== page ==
NSB and Emery Celli Brinckerhoff & Abady win landmark wrongful death verdict for Native American man fatally shot by Parks Police
A jury on Wednesday awarded $150,000 in punitive damages to the family of a Ramapough Indian who was fatally shot by a state park ranger five years ago in Mahwah.
With a 7-0 vote, the panel found that former Park Police Officer Chad Walder’s actions were “malicious or wanton” when he drew his gun and shot Emil Mann on April 1, 2006, during a confrontation near Ringwood State Park over ATV riding near Stag Hill.
Lawyers for the Mann family said the finding was more significant than the size of the judgment.
“That is a finding that this family has been waiting for five years,” lawyer Nick Brustin said after the verdict.
Ilann Maazel, another lawyer for the family, said the jurors found that the killing was “completely and absolutely wrong and indefensible.”
“This is a very strong statement by the citizens of Bergen County,” Maazel said.
Mann’s two sons, Emil and Ronnie, and their mother, Charlene DeFreese, hugged each other after the verdict.
Walder and his lawyer, William Finizio, declined to comment.
Jurors had already awarded $2.1 million in compensatory damages to Mann’s family in a verdict Monday, ruling that Walder used unreasonable force.
According to testimony at trial, Walder and his two colleagues were on patrol in the woods that day while several tribal members had gathered for a cookout.
Tribal members and the three park rangers later got into an argument over ATV riding, which is illegal in state parks. The argument eventually became physical when one tribal member attacked one of the park rangers who were trying to arrest him.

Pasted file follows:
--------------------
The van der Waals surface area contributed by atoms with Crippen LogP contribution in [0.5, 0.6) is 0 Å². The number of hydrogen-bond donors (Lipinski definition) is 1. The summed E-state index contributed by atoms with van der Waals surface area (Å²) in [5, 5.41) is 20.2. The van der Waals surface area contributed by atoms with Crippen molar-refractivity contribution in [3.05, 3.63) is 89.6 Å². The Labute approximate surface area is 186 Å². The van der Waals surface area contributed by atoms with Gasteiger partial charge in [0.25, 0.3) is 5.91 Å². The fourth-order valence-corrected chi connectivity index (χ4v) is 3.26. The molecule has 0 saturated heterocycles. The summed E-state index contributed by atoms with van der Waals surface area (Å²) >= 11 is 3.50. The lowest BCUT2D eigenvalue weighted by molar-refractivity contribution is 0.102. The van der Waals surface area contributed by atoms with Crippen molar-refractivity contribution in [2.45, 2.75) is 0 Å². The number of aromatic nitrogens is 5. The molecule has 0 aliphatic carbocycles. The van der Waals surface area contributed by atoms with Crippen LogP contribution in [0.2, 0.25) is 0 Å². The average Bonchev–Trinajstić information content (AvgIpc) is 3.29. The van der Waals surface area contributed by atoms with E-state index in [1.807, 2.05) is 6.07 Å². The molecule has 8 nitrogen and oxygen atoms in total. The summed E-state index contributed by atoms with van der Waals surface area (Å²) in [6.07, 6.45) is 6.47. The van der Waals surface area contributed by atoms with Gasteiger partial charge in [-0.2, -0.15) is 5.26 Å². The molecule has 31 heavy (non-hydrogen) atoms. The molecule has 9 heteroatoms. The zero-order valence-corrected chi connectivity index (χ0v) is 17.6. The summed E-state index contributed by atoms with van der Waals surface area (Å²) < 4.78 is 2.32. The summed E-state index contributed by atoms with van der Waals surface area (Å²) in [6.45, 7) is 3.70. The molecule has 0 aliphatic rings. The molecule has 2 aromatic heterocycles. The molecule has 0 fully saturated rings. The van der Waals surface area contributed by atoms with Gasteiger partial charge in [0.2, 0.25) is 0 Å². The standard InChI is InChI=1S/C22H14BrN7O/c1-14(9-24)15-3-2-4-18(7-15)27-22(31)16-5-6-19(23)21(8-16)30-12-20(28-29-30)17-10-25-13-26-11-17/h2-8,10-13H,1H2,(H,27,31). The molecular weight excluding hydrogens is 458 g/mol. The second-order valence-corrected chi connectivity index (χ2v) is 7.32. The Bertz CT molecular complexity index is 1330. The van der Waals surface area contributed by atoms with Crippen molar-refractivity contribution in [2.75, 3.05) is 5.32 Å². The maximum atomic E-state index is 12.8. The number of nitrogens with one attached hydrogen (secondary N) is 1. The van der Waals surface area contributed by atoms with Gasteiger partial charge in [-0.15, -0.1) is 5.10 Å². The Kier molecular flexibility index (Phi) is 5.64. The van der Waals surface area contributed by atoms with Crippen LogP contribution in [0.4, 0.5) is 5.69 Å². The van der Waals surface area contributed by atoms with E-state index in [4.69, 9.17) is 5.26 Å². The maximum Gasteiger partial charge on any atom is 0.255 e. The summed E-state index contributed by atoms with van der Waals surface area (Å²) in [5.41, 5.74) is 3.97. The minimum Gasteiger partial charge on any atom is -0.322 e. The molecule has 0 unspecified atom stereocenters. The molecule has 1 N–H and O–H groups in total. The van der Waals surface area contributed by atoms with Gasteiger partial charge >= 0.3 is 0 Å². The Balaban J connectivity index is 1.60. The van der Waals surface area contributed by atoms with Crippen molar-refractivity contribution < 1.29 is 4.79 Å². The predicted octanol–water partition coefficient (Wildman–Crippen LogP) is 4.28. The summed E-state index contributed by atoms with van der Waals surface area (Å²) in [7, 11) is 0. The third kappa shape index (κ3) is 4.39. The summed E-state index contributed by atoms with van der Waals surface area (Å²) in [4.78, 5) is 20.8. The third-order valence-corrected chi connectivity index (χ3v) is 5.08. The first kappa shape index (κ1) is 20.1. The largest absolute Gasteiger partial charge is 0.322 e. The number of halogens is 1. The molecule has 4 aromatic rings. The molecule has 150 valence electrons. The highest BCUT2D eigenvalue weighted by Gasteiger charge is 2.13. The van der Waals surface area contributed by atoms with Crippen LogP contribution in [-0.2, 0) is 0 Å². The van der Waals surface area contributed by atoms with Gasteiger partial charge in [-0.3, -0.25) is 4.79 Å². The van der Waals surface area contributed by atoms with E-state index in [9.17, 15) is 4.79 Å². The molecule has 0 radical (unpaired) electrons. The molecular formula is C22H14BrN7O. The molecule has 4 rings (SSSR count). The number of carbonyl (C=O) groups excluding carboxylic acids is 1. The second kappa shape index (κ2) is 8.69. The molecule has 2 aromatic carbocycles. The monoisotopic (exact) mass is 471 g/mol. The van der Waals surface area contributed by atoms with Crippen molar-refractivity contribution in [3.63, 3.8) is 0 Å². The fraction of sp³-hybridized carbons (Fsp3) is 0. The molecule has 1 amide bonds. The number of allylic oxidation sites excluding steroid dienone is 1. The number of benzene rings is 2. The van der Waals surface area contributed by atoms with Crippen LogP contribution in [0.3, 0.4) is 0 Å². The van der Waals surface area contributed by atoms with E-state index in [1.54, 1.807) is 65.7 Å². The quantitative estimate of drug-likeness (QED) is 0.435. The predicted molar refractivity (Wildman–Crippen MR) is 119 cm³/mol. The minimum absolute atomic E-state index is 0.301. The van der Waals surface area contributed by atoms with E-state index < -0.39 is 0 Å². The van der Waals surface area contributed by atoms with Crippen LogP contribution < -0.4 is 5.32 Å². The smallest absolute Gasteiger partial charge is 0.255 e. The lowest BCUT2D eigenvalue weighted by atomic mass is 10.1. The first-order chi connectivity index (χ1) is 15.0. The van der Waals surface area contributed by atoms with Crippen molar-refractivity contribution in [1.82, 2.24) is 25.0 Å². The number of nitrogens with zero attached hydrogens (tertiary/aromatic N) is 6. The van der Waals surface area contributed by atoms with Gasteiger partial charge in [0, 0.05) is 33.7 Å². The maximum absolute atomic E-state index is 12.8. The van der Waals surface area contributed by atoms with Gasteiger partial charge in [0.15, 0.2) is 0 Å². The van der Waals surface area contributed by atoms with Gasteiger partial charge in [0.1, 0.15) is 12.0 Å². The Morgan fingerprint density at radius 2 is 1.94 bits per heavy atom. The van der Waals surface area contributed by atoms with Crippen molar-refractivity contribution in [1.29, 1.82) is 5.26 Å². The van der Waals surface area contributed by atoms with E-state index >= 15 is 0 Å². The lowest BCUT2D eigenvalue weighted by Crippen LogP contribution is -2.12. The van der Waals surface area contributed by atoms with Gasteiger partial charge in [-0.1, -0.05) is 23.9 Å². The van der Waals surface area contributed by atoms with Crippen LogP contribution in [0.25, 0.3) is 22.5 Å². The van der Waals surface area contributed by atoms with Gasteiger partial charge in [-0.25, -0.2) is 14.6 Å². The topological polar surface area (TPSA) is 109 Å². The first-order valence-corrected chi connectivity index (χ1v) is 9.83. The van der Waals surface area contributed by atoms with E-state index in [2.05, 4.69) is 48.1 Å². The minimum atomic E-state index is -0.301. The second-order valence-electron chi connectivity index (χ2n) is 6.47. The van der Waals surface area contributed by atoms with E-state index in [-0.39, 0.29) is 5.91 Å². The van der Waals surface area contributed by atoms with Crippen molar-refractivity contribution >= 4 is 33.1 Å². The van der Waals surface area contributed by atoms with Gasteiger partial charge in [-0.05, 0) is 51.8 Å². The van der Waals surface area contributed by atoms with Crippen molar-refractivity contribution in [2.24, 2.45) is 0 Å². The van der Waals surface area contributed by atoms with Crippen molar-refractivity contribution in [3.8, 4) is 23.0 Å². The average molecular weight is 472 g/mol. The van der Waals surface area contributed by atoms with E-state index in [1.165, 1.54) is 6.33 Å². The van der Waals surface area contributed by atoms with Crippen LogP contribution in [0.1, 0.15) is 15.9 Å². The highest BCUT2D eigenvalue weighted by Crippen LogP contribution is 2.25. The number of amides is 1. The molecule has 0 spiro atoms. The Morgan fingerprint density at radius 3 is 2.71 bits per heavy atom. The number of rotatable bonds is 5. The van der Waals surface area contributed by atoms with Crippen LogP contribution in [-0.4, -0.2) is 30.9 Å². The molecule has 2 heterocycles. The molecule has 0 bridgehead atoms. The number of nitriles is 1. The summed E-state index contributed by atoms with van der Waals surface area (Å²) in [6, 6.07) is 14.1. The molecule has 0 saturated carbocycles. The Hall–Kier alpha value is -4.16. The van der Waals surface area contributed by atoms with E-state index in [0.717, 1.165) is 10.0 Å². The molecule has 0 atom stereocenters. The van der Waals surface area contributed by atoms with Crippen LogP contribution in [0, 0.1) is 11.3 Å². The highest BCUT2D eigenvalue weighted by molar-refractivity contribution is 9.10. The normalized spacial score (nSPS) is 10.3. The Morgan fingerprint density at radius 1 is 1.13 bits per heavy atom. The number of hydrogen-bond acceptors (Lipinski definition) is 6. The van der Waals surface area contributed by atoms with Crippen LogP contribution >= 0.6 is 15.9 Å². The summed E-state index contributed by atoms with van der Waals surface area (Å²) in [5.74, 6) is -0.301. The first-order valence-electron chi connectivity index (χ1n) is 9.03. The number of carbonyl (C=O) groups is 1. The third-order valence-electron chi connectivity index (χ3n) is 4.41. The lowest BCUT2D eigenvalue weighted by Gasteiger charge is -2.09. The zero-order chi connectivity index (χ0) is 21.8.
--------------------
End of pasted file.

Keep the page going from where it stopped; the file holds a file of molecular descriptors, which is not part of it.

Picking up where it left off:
Walder was rushing to the aid of that officer when he came face to face with Mann. He said that Mann came at him, yelling and cursing despite his instructions to stop.
Walder said he shot Mann twice after Mann began to scuffle with him and tried to grab his gun while other tribal members circled him and tried to ambush him.
Brustin, however, told jurors during the trial that Mann was unarmed and that Walder made up the story about the scuffle and the ambush to justify his shooting.
Walder was charged with reckless manslaughter and was acquitted after a criminal trial two years ago.
Dwayne Perry, chief of the Ramapough Lenape Indian Nation, said in a statement that he was pleased with the verdict.
“This verdict is small consolation for a family which has suffered for so long, and for the people of the Ramapough Nation who have been damaged and besmirched as a people to justify a wanton killing of an innocent man,” Perry said in the statement, which was released by Lydia Cotz, an attorney for the tribe.
Mann’s family would be able to collect the compensatory damages from the state and its insurer under a law that allows the state to pay for damages incurred by negligent actions of a public employee.
Brustin said it was not clear whether Walder or the state would pay the punitive damages.
Jurors at one point sent a question to Judge Charles E. Powers, asking about the extent to which Walder would be personally responsible for punitive damages. The judge responded that the question was not relevant in determining whether punitive damages should be awarded.
Testimony at trial showed that Walder, 40, and his wife own two homes, two cars and a boat. Walder retired after the Mann shooting and received a full disability pension that will add up to $2.4 million over his lifetime.
Punitive damages are meant to penalize a person at fault and are often not covered by insurers. Public entities are not bound by law to pick up the tab for punitive awards against employees, unless they have agreed in writing to do so.
Such agreements are very rare, said Fort Lee lawyer Nancy Lucianna. She said she has handled more than 50 cases in the past 25 years involving allegations of excessive use of force by police.
“And I have not seen one case in which a public entity paid punitive damages,” she said.
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